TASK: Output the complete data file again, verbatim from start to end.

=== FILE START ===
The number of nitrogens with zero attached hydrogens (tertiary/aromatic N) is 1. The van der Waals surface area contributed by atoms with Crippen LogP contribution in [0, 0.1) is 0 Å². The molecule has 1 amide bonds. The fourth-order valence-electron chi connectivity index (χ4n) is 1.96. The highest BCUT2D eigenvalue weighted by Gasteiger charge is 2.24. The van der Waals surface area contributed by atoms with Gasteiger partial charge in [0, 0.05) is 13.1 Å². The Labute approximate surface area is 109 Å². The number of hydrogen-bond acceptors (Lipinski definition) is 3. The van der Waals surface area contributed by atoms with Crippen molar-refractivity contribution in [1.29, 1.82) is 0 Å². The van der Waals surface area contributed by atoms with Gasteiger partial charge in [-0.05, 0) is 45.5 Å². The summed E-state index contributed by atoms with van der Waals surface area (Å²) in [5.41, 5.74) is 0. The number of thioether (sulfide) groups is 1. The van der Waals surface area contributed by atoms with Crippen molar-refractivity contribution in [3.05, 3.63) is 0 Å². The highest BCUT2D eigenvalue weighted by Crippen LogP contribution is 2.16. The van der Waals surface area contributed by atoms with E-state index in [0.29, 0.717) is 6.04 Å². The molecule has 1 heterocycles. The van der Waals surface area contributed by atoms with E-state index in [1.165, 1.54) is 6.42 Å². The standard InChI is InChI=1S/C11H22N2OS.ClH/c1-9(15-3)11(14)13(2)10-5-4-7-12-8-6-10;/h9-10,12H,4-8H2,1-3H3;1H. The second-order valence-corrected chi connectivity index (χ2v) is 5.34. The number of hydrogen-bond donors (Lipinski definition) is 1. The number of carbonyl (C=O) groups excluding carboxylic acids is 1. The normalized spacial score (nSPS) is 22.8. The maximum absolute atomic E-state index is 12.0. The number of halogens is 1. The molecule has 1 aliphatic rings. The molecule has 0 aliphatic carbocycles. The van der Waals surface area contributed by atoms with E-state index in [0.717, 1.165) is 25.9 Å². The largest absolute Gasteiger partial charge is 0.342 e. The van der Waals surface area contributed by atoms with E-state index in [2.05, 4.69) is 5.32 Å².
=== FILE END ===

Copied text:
The number of nitrogens with zero attached hydrogens (tertiary/aromatic N) is 1. The van der Waals surface area contributed by atoms with Crippen LogP contribution in [0, 0.1) is 0 Å². The molecule has 1 amide bonds. The fourth-order valence-electron chi connectivity index (χ4n) is 1.96. The highest BCUT2D eigenvalue weighted by Gasteiger charge is 2.24. The van der Waals surface area contributed by atoms with Gasteiger partial charge in [0, 0.05) is 13.1 Å². The Labute approximate surface area is 109 Å². The number of hydrogen-bond acceptors (Lipinski definition) is 3. The van der Waals surface area contributed by atoms with Crippen molar-refractivity contribution in [1.29, 1.82) is 0 Å². The van der Waals surface area contributed by atoms with Gasteiger partial charge in [-0.05, 0) is 45.5 Å². The summed E-state index contributed by atoms with van der Waals surface area (Å²) in [5.41, 5.74) is 0. The number of thioether (sulfide) groups is 1. The van der Waals surface area contributed by atoms with Crippen molar-refractivity contribution in [3.05, 3.63) is 0 Å². The highest BCUT2D eigenvalue weighted by Crippen LogP contribution is 2.16. The van der Waals surface area contributed by atoms with E-state index in [0.29, 0.717) is 6.04 Å². The molecule has 1 heterocycles. The van der Waals surface area contributed by atoms with E-state index in [1.165, 1.54) is 6.42 Å². The standard InChI is InChI=1S/C11H22N2OS.ClH/c1-9(15-3)11(14)13(2)10-5-4-7-12-8-6-10;/h9-10,12H,4-8H2,1-3H3;1H. The second-order valence-corrected chi connectivity index (χ2v) is 5.34. The number of hydrogen-bond donors (Lipinski definition) is 1. The number of carbonyl (C=O) groups excluding carboxylic acids is 1. The normalized spacial score (nSPS) is 22.8. The maximum absolute atomic E-state index is 12.0. The number of halogens is 1. The molecule has 1 aliphatic rings. The molecule has 0 aliphatic carbocycles. The van der Waals surface area contributed by atoms with E-state index in [0.717, 1.165) is 25.9 Å². The largest absolute Gasteiger partial charge is 0.342 e. The van der Waals surface area contributed by atoms with E-state index in [2.05, 4.69) is 5.32 Å².